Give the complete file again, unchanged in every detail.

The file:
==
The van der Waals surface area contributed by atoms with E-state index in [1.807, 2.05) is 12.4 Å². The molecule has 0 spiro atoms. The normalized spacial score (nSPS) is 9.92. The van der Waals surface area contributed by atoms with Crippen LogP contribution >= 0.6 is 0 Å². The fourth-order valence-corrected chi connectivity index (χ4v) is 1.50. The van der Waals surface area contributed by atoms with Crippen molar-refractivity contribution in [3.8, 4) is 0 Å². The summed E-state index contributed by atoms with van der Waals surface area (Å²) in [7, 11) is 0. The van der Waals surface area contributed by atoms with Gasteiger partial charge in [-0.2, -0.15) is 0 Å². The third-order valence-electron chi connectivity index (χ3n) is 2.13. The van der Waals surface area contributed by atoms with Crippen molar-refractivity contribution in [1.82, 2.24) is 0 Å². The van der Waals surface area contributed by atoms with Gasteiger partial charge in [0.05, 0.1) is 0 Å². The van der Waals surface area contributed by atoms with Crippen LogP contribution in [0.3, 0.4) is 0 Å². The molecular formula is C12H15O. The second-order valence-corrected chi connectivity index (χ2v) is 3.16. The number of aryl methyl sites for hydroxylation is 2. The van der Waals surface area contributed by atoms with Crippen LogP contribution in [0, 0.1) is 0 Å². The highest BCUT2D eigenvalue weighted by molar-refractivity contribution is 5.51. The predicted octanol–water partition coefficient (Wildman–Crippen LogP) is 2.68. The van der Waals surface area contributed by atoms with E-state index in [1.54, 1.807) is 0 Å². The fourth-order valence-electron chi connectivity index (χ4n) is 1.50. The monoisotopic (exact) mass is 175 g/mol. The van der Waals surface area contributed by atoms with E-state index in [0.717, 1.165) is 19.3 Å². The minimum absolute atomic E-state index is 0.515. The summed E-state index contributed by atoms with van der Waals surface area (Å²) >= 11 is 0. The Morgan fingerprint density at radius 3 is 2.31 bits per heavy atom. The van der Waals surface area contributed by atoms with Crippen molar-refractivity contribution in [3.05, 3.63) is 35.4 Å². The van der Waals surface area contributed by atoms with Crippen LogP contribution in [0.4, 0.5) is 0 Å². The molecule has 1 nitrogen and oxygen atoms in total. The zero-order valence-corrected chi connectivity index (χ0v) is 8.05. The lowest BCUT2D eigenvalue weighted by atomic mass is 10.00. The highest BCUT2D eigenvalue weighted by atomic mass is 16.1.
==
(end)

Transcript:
The van der Waals surface area contributed by atoms with E-state index in [1.807, 2.05) is 12.4 Å². The molecule has 0 spiro atoms. The normalized spacial score (nSPS) is 9.92. The van der Waals surface area contributed by atoms with Crippen LogP contribution >= 0.6 is 0 Å². The fourth-order valence-corrected chi connectivity index (χ4v) is 1.50. The van der Waals surface area contributed by atoms with Crippen molar-refractivity contribution in [3.8, 4) is 0 Å². The summed E-state index contributed by atoms with van der Waals surface area (Å²) in [7, 11) is 0. The van der Waals surface area contributed by atoms with Gasteiger partial charge in [-0.2, -0.15) is 0 Å². The third-order valence-electron chi connectivity index (χ3n) is 2.13. The van der Waals surface area contributed by atoms with Crippen molar-refractivity contribution in [1.82, 2.24) is 0 Å². The van der Waals surface area contributed by atoms with Gasteiger partial charge in [0.05, 0.1) is 0 Å². The van der Waals surface area contributed by atoms with Crippen LogP contribution in [0.3, 0.4) is 0 Å². The molecular formula is C12H15O. The second-order valence-corrected chi connectivity index (χ2v) is 3.16. The number of aryl methyl sites for hydroxylation is 2. The van der Waals surface area contributed by atoms with Crippen LogP contribution in [0, 0.1) is 0 Å². The highest BCUT2D eigenvalue weighted by molar-refractivity contribution is 5.51. The predicted octanol–water partition coefficient (Wildman–Crippen LogP) is 2.68. The van der Waals surface area contributed by atoms with E-state index in [1.54, 1.807) is 0 Å². The fourth-order valence-electron chi connectivity index (χ4n) is 1.50. The monoisotopic (exact) mass is 175 g/mol. The van der Waals surface area contributed by atoms with E-state index in [0.717, 1.165) is 19.3 Å². The minimum absolute atomic E-state index is 0.515. The summed E-state index contributed by atoms with van der Waals surface area (Å²) >= 11 is 0. The Morgan fingerprint density at radius 3 is 2.31 bits per heavy atom. The van der Waals surface area contributed by atoms with Crippen molar-refractivity contribution in [3.05, 3.63) is 35.4 Å². The van der Waals surface area contributed by atoms with Crippen LogP contribution in [0.4, 0.5) is 0 Å². The molecule has 1 nitrogen and oxygen atoms in total. The zero-order valence-corrected chi connectivity index (χ0v) is 8.05. The lowest BCUT2D eigenvalue weighted by atomic mass is 10.00. The highest BCUT2D eigenvalue weighted by atomic mass is 16.1.